• The stock market is of no concern of the common man, but the stock market is crucial for paying the pensions of teachers and cops and firemen.
These, and many other things, can all be simultaneously true.

Here is another little story for you. The Republic of El Salvador (“Republic of the Savior”) is the smallest country in Central America. It also has the highest rate of femicide in the world (women murdered simply because they are women). Women are dying by the thousands. The greatest source of this homicidal violence is pathologically vicious young males, most being gang members. The gangs exist because of a lack of law enforcement. Law enforcement is spotty because of government corruption.

Because of this violence, people are fleeing El Salvador hoping for asylum in the north, in America. They are willing to risk great travails in their journey. They cross the border, illegally, driven by haunting visions of home chasing them along.

As the migrants clamor for asylum, inclusion, acceptance, safety, a growing cadre of Americans are alarmed by what they view as an invasion. They suspect that gang members and drug runners are amongst the migrants. They suspect that the migrants, once in America and looking for work, will drive down wages for jobs they are competing for. They want a wall. Others view a wall as immoral, inimical to American values.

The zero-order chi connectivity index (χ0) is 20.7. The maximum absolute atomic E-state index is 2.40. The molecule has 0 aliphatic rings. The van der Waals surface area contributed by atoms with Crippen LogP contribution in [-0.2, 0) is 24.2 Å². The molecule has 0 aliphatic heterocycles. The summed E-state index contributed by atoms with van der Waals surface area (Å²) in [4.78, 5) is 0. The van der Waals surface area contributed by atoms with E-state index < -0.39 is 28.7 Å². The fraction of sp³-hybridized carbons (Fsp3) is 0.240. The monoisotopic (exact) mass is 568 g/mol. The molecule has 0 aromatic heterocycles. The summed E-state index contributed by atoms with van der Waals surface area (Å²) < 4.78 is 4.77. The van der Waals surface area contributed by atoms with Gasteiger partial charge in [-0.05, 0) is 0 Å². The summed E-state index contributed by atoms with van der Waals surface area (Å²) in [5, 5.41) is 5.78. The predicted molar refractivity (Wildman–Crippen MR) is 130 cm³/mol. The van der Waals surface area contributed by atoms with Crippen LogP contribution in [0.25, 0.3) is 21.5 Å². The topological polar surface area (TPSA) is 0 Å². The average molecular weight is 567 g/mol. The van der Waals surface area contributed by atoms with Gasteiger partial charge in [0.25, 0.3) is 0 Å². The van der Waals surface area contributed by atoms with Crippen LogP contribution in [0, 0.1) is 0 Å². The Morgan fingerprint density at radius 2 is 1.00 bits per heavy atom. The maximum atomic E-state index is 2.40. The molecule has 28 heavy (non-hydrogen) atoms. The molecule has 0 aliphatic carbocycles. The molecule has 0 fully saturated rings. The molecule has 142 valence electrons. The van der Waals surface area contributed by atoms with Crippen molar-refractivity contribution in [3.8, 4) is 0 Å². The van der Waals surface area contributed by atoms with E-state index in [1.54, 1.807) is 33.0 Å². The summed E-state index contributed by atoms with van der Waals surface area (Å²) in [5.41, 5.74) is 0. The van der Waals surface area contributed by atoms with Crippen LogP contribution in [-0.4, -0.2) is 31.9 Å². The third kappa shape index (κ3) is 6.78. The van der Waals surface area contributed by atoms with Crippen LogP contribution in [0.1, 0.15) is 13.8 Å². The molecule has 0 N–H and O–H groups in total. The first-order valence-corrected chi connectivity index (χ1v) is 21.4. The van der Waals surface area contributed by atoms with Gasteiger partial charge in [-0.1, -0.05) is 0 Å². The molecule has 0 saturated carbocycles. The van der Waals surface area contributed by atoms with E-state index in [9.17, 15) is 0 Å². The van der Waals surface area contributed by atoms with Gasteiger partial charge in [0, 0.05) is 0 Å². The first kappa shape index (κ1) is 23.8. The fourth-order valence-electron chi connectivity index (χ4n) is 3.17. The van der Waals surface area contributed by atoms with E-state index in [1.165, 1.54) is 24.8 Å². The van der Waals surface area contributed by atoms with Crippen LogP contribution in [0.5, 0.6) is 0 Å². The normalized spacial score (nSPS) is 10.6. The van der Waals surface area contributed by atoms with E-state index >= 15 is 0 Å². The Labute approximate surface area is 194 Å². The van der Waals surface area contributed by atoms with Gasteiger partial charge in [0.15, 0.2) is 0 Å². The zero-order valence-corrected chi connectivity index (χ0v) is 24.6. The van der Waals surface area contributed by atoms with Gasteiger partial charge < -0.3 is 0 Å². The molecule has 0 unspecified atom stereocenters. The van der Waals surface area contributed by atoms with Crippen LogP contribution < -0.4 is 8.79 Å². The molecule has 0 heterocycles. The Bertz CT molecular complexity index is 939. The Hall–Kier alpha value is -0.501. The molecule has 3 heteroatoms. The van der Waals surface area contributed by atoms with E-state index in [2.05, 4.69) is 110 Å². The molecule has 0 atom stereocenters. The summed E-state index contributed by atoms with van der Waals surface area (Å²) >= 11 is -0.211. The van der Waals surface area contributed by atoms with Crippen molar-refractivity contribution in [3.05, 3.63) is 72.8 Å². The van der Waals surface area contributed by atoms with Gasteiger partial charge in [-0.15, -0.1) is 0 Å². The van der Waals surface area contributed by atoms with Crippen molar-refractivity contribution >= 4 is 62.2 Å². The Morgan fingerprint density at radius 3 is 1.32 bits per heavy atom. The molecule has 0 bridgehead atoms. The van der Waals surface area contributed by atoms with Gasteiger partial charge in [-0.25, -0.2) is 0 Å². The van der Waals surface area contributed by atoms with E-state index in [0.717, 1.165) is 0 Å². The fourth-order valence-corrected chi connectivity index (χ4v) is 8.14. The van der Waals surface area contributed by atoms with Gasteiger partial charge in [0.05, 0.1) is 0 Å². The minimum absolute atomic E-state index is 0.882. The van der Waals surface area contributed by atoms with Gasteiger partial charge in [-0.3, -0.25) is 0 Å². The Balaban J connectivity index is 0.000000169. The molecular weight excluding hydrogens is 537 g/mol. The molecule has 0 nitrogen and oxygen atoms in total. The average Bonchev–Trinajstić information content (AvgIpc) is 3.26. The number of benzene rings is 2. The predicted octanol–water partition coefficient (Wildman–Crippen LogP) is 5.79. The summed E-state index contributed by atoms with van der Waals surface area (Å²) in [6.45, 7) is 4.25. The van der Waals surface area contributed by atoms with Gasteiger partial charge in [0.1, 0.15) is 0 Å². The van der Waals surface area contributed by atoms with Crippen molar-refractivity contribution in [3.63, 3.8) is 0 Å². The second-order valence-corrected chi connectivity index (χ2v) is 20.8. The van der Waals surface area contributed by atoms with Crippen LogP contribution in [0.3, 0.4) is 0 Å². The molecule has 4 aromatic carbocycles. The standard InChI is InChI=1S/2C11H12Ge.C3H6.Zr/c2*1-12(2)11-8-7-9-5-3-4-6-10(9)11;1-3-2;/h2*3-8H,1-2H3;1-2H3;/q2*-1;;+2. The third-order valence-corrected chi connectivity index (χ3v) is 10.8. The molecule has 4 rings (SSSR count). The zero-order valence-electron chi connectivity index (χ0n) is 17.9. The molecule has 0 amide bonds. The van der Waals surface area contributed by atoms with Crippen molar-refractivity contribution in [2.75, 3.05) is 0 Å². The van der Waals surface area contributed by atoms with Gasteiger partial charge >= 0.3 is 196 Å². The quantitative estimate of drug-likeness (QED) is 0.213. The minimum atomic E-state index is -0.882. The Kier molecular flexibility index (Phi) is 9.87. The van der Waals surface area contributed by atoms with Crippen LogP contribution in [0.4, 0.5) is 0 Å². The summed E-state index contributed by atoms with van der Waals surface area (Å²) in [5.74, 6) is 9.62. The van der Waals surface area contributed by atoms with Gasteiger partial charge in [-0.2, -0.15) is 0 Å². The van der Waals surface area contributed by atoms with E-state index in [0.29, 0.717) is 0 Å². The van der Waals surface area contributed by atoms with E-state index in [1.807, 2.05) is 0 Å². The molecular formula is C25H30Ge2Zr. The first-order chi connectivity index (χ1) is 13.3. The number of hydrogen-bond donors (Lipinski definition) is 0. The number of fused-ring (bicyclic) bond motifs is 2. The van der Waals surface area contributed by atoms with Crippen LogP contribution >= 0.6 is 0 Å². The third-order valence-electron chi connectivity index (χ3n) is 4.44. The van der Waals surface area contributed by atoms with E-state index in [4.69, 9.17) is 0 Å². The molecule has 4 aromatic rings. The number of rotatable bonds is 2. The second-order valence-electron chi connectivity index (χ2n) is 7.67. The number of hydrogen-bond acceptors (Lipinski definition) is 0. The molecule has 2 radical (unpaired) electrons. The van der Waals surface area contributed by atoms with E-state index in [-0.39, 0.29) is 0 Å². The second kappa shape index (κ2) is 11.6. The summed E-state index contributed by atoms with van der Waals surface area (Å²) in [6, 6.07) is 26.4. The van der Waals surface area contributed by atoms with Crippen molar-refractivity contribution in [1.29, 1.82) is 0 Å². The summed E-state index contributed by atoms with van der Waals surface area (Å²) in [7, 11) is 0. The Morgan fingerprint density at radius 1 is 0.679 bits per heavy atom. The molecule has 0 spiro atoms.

From this morass of views, keeping the parable of the elephant in mind, we might conclude that they might all be simultaneously true. So what to do?

If we assume that all of the above might be true, then a multi-pronged solution is the most effective response. For instance, and not limited to these:
  • More effective border control to minimize illegal entry
  • Greatly expanded asylum processing capacity to accommodate the flood of applicants
  • Foreign aid to El Salvador to encourage the democratic process, rule of law, and gang suppression
This is the type of thinking that a truly bipartisan citizenry, directing their legislators, might embark upon. Too bad that this is only a pipe dream.

Tuesday, December 11, 2018

Why we work

As Christmas approaches, one must be blind to miss the enormous blitz of stuff for sale. Advertising permeates television, newspapers, magazines, and the phantasmal web. We are urged to buy in a frenzy of spending and wrapping and giving. Psychological studies abound as to why we do this. To show appreciation for others in our lives. To make ourselves feel good about our altruism. To improve our chances with a potential mate. The reasons are many.

But flip this on its head and consider that this deluge of stuff to be given must first all be made. Which is another even more basic human behavior – we are makers.

Consider our prehistoric ancestors. Busy all day, every day, no vacations. Gathering berries and mushrooms, snaring rabbits, hunting antelope. There was no cessation of these basic survival activities. But there was plenty of pride and satisfaction in a job well done, as it resulted in a full tummy for you and your family. The efforts were richly rewarded.